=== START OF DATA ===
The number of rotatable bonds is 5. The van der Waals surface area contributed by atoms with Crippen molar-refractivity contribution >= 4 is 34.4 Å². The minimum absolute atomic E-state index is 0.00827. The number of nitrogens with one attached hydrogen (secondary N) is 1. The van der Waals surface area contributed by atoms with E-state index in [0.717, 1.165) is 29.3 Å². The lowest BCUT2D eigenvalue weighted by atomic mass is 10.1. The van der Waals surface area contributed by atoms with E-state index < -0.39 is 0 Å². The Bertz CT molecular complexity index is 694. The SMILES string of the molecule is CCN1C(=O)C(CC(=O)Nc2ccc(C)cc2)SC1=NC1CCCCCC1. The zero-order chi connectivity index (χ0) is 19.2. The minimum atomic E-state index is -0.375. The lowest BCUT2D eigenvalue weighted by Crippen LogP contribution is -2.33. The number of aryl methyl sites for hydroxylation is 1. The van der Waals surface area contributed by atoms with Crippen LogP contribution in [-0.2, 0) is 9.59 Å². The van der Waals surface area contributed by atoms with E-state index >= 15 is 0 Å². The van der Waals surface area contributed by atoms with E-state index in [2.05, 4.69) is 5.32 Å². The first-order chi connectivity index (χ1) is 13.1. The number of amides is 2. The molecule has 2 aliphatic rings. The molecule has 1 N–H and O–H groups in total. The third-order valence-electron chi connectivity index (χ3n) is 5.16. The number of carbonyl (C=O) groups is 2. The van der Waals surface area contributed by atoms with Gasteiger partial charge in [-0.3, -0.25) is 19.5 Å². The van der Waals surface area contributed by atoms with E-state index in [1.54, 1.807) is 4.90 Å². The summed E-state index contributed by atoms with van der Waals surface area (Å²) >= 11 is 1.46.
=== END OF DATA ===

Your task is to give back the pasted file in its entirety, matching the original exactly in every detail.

The number of rotatable bonds is 5. The van der Waals surface area contributed by atoms with Crippen molar-refractivity contribution >= 4 is 34.4 Å². The minimum absolute atomic E-state index is 0.00827. The number of nitrogens with one attached hydrogen (secondary N) is 1. The van der Waals surface area contributed by atoms with E-state index in [0.717, 1.165) is 29.3 Å². The lowest BCUT2D eigenvalue weighted by atomic mass is 10.1. The van der Waals surface area contributed by atoms with E-state index < -0.39 is 0 Å². The Bertz CT molecular complexity index is 694. The SMILES string of the molecule is CCN1C(=O)C(CC(=O)Nc2ccc(C)cc2)SC1=NC1CCCCCC1. The zero-order chi connectivity index (χ0) is 19.2. The minimum atomic E-state index is -0.375. The lowest BCUT2D eigenvalue weighted by Crippen LogP contribution is -2.33. The number of aryl methyl sites for hydroxylation is 1. The van der Waals surface area contributed by atoms with Crippen LogP contribution in [-0.2, 0) is 9.59 Å². The van der Waals surface area contributed by atoms with E-state index >= 15 is 0 Å². The van der Waals surface area contributed by atoms with E-state index in [2.05, 4.69) is 5.32 Å². The first-order chi connectivity index (χ1) is 13.1. The number of amides is 2. The molecule has 2 aliphatic rings. The molecule has 1 N–H and O–H groups in total. The third-order valence-electron chi connectivity index (χ3n) is 5.16. The number of carbonyl (C=O) groups is 2. The van der Waals surface area contributed by atoms with Gasteiger partial charge in [-0.3, -0.25) is 19.5 Å². The van der Waals surface area contributed by atoms with E-state index in [1.54, 1.807) is 4.90 Å². The summed E-state index contributed by atoms with van der Waals surface area (Å²) >= 11 is 1.46.